5 Fabulous Reasons Girls Should Try Hockey
By Alex Flanagan
In December 2015 the NHL hosted its first ever outdoor women’s hockey classic and the first National Women’s Hockey League All-Star game. With the creation of the NWHL in 2015 ,women’s hockey is arguably more popular than ever before.
In fact, when it comes to GIRLS hockey, according to USA Hockey magazine, it is one of the fastest growing sectors of the sport. That’s in large part thanks to women like AJ Mleczko who have helped make women’s hockey en vogue. AJ was on the gold-winning women’s Olympic hockey team in 1998 and on the silver-medal-winning team in Salt Lake City, Utah in 2002. She’s now a mother of 4, a hockey broadcaster, coach and advocate. Her two daughters both play hockey.
Here are 5 reasons your girls should try it too!
“Hockey is unique in that it is played on the ice, on skates, so learning to be a good skater is critical,” Mleczko says. “Hard work off the ice can help you hone your stick handling and shooting, but putting in the extra work on the ice for balance, speed and agility is important for success.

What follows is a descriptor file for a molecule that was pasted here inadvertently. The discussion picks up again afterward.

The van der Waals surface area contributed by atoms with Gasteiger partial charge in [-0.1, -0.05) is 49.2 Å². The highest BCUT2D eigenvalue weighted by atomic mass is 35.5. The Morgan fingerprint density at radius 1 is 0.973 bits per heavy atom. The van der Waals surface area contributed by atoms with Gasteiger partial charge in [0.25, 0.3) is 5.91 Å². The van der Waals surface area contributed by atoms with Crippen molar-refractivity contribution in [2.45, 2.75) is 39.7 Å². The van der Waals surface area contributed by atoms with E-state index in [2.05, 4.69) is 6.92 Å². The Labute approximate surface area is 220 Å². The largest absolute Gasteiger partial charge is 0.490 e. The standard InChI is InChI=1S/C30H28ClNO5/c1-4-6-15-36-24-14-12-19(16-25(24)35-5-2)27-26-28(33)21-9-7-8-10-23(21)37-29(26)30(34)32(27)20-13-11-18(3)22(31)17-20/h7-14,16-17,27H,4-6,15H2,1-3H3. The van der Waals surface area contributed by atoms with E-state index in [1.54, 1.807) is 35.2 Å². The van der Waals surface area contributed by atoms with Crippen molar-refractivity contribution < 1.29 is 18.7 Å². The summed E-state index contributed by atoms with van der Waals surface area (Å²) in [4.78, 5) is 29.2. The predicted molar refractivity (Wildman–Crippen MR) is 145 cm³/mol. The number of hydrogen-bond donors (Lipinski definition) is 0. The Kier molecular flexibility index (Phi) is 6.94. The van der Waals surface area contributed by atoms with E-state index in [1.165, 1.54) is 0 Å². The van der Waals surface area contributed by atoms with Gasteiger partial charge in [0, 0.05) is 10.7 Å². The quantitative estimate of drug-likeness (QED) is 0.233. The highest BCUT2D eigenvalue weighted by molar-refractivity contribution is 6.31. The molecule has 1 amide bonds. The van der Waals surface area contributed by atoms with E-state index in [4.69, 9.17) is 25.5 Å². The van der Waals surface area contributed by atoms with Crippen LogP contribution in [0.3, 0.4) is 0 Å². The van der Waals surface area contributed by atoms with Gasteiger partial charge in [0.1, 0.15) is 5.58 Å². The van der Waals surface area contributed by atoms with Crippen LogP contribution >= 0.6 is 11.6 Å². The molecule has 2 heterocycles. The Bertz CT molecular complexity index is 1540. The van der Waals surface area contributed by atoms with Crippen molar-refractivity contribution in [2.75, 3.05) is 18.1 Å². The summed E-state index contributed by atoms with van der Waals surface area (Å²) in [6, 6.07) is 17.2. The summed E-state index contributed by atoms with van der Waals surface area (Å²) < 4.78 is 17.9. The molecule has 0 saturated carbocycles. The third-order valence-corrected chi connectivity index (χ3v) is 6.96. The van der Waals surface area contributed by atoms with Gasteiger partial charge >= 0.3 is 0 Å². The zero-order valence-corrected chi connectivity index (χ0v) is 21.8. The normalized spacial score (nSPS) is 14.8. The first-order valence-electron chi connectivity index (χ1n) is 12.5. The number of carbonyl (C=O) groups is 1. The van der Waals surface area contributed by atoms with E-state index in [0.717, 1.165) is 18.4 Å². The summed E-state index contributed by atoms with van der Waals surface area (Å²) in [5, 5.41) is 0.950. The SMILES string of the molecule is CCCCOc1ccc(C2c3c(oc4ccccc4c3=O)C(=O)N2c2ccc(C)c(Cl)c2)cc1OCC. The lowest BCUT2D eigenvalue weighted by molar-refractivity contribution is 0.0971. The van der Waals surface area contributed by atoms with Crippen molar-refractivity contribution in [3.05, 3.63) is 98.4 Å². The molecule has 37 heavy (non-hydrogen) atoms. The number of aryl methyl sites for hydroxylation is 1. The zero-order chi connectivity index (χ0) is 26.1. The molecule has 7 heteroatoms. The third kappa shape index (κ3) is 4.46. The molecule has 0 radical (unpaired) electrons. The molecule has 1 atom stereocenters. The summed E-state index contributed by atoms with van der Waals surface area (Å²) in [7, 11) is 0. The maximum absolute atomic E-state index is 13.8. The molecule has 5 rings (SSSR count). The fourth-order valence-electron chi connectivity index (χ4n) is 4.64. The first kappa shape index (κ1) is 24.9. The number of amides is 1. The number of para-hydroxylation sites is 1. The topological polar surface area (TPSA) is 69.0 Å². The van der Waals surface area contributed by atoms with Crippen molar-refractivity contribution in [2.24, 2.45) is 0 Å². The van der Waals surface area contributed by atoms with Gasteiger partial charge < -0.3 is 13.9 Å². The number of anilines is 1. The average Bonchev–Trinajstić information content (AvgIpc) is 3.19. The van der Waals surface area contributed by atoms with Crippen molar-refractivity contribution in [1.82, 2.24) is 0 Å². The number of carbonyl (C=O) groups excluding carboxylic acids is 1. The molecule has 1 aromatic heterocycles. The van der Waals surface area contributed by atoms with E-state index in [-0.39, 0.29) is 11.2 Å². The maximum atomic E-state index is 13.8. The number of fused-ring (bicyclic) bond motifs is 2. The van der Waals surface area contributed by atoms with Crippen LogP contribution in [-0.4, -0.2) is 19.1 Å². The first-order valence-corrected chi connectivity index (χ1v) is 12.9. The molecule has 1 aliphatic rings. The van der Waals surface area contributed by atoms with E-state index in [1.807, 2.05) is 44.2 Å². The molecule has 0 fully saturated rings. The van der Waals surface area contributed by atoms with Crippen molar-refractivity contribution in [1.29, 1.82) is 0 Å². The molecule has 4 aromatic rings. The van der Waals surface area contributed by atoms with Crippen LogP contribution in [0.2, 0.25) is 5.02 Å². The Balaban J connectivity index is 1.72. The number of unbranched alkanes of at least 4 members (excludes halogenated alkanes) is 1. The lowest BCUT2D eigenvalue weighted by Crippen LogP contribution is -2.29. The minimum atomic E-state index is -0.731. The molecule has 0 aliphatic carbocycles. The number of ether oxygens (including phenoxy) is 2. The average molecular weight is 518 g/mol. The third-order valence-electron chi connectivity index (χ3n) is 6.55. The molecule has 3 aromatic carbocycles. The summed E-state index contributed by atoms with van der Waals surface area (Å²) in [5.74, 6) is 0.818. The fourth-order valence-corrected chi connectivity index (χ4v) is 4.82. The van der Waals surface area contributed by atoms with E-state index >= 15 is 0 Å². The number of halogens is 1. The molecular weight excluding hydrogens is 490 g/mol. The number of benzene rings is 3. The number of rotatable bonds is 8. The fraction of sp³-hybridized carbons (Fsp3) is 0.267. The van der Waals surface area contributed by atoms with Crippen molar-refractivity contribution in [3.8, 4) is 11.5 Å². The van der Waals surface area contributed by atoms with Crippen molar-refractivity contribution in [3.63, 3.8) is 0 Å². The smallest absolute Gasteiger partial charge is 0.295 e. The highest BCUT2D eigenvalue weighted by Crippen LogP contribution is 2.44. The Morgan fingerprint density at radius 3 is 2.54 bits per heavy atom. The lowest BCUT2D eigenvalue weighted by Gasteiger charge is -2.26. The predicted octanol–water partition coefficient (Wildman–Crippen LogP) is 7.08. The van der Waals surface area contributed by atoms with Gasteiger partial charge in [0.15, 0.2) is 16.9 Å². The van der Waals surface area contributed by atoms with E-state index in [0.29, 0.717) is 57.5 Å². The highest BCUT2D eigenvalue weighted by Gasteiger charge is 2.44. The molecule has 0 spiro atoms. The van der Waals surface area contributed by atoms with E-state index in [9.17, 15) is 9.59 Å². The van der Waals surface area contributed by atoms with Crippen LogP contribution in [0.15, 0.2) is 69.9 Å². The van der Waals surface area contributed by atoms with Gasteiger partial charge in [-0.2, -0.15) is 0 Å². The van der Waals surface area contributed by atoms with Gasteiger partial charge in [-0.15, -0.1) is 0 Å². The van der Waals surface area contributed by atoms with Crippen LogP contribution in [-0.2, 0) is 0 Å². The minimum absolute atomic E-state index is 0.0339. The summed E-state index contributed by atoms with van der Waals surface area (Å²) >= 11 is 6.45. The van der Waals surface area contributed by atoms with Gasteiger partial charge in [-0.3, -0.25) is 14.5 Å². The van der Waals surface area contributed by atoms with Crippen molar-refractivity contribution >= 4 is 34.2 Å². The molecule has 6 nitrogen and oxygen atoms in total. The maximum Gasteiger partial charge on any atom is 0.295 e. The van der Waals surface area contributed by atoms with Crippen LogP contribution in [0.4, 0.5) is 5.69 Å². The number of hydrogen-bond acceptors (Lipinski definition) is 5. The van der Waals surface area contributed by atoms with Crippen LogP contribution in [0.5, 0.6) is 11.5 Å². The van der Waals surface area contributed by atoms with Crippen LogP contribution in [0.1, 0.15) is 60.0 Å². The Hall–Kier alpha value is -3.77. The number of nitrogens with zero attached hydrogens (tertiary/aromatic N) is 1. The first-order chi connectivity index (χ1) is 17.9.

- Girls’ hockey is growing in leaps and bounds which means there are lots of new opportunities.
- When you wear all the gear/equipment, it is tough to get hurt – no matter how many times you fall down!
- Outdoor skating/pond hockey (for those in cold enough climates) – what better way to enjoy a chilly winter day than being outside and playing a game?
- Teammates – locker room camaraderie is the biggest thing I miss about playing hockey.
- Hockey’s not just for boys or tomboys. There are now lots of competitive girls’ teams and leagues emerging. Girls now can choose whether they want to play with their peers or on a boys’ team.
Alex Flanagan co-founded I love to watch you play in 2015. She was flying home from an NFL work assignment when a learning specialist, who was sitting next to her, shared 5 reasons she shouldn’t feel guilty missing her son’s game. She shared their conversation on her own website alexflanagan.com and the response was so overwhelming it inspired her to create ILTWYP to help parents like herself navigate youth sports.
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